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Yep, this is your all knowing guide.

The Hero is, in the beginning, just a normal boy/girl (or at least relatively normal, anyway). However, this character has a powerful destiny, completely unaware of the role they will play in the grand scheme of things. Someone has to break the news, and turn this Muggle into the hero he/she is meant to be. And that someone is... a talking cat?

Part Talking Animal and part enlightened teacher, the mentor mascot plays the dual role of teaching the protagonist about their destiny and powers, while at the same time adding that little bit of comic relief and cuteness (if the show in question is already cutesy, it might start to become sickeningly sweet). Even still, the Mentor Mascot takes its job seriously, and tends to accompany The Hero everywhere just in case the Mooks or the Quirky Miniboss Squad show up.

In a show (or other medium) where the Masquerade is of significant importance (and when is it not?), the Mentor Mascot will simultaneously be the strictest enforcer and the greatest threat to said facade, since talking animals are usually not normal. However, due to cleverness and selective possession of the Idiot Ball, this is generally just for comic effect rather than an actual problem.

Oftentimes, the mentor is an Old Master who was cursed into a helpless form, serving as a very good justification for why he is shepherding the Ragtag Bunch of Misfits instead of using his great knowledge and power to save the world himself.

Generally an anime/manga trope (especially common in Magical Girl anime) but still present in other media. In Magical Girl shows, this critter is usually the one who initially gives the girl her powers, and is known as a companion or a Familiar.

Examples of Mentor Mascot include:


Animated Films

Anime and Manga

Film

  • Yoda anyone?
  • Arguably, Fin Raizel from Willow. She's a powerful sorceress who spends much of the movie in the form of a possum (not to mention a raven and a goat).

Live Action TV

  • In the first episode of Power Rangers Ninja Storm, Sensei Watanabe gets into a fight with Lothor, and is turned into a guinea pig. Nonetheless, he is still the team's mentor, and still a master ninja - just very, very small. The same goes for his Japanese counterpart in Ninpuu Sentai Hurricaneger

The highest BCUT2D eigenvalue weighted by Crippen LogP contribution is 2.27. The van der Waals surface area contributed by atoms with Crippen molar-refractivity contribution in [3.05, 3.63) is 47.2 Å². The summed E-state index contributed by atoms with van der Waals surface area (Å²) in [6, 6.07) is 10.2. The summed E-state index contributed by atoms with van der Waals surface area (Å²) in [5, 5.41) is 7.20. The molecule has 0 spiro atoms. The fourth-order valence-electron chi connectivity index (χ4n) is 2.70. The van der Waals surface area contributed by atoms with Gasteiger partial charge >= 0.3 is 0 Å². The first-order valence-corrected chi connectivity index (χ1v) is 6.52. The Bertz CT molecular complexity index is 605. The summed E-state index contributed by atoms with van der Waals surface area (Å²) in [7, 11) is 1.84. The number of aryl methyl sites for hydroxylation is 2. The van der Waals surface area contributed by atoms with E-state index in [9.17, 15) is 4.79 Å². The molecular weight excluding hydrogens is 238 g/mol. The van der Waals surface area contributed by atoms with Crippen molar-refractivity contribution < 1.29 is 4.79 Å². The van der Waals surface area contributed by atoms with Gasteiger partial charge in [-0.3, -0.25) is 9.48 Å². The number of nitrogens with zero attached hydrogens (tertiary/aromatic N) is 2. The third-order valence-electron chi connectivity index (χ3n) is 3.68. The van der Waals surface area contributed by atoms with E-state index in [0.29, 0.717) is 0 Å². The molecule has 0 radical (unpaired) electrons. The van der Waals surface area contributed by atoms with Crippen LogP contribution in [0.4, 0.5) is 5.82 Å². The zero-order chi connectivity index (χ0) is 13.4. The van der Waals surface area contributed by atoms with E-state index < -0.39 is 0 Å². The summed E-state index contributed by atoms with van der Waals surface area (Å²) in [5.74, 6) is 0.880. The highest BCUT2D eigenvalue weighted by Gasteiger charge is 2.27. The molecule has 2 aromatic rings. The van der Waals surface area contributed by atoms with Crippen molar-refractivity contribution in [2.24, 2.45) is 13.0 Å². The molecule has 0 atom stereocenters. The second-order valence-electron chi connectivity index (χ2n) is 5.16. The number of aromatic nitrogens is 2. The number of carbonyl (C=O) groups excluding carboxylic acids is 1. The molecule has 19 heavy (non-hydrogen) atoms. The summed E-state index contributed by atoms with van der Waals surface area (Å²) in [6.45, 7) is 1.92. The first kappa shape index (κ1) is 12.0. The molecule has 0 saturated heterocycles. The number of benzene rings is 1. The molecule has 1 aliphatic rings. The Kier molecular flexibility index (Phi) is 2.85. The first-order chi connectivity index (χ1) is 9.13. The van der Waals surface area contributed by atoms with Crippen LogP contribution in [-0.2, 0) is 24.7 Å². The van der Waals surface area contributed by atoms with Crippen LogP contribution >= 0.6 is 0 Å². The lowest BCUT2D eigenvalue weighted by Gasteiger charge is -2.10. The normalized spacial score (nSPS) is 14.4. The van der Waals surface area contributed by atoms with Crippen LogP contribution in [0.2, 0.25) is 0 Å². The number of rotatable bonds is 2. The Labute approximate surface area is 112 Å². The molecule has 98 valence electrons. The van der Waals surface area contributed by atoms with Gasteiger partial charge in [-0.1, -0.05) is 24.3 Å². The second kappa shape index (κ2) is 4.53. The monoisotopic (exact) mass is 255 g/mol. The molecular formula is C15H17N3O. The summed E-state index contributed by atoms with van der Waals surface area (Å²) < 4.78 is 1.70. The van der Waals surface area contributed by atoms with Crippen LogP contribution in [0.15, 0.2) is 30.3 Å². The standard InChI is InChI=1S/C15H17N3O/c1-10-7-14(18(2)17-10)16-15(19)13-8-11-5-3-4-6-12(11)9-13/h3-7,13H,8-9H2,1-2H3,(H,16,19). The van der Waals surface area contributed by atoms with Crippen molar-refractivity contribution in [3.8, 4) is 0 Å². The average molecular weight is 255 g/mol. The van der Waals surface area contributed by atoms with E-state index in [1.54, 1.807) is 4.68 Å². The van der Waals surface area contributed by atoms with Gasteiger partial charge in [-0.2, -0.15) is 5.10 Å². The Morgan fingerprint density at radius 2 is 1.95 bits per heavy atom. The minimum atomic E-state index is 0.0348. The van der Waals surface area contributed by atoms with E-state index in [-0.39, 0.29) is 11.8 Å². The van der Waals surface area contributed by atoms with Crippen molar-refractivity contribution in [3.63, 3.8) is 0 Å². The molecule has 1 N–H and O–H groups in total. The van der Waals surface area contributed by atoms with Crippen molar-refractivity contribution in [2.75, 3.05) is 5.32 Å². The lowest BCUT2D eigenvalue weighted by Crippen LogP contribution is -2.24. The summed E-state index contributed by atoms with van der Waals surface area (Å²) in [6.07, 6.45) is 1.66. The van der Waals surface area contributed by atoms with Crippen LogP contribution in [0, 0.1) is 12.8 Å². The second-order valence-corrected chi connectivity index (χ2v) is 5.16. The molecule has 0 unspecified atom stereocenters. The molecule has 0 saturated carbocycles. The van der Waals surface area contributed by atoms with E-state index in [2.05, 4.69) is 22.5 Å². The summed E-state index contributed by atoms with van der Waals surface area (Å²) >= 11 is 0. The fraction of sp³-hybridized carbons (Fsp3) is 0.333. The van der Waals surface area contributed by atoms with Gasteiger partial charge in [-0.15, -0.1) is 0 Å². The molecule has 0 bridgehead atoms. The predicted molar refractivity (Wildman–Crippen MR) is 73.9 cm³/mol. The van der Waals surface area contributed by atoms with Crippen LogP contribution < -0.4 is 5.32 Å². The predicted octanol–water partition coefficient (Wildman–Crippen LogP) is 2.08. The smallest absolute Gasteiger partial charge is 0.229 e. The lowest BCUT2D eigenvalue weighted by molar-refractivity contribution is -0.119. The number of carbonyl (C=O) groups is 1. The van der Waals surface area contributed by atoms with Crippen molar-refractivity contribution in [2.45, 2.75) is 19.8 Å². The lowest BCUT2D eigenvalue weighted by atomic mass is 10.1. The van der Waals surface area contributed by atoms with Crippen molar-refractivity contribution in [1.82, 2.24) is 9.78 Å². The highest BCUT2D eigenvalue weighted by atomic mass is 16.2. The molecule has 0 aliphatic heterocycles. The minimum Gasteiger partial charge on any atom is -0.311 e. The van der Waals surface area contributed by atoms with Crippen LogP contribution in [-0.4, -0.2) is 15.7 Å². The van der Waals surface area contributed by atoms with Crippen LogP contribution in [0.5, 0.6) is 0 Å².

• Mandora Boy in Mahou Sentai Magiranger. He educates the Ozu kids about their powers through song in light of their parents being absent, and provides additional info on the show's spells in a bonus segment.
  • Bomper in Engine Sentai Go-onger is the closest thing the team has to a mentor. He's also a small, pink robot.

Web Comics

  • Boo is something of a subversion in that he really does try his best to help Largo, but unlike most of the other examples on this list he has something of a language barrier to overcome. In effect, Boo ends up just squeaking while Largo goes off and causes havoc.
    • Actually it seems that Erika can understand Boo just fine, implying that his ineffectiveness is less due to a language barrier and more to do with Largo being a hyperactive Cloudcuckoolander who doesn't listen to anyone's advice if he doesn't need to.
  • Miya from Angel Moxie is a sendup of Luna from Sailor Moon, but is a good deal snarkier.
    • Then there's the whole really-a-Catgirl and exchanging her life for Alex's thing
  • Hermod from Sparkling Generation Valkyrie Yuuki, though less qualified than some of the others on this list.
  • Carl from Soul Symphony is this. He's a mystical spirit who looks like "a cross between a rat and a kangaroo", and while he is very wise in the workings of magic, he's not the most helpful mentor.

Web Original

  • Dusty from Sailor Nothing plays this role.
  • Played straight and played with in Magical Girl Hunters. The animals in question are almost always outlandishly colored. In case of mass empowerment, a crate full of baby chicks was used. In another case, Sailor H's turn to homicidal mania was prefixed by her animal companions, a purple raccoon, developing rabies.
  • The Recruiters from Lambda. Given the nature of the setting, it's only natural to have so many of these Ridiculously Cute Critters running around and serving as walking army recruitment posters.

Video Games

Western Animation

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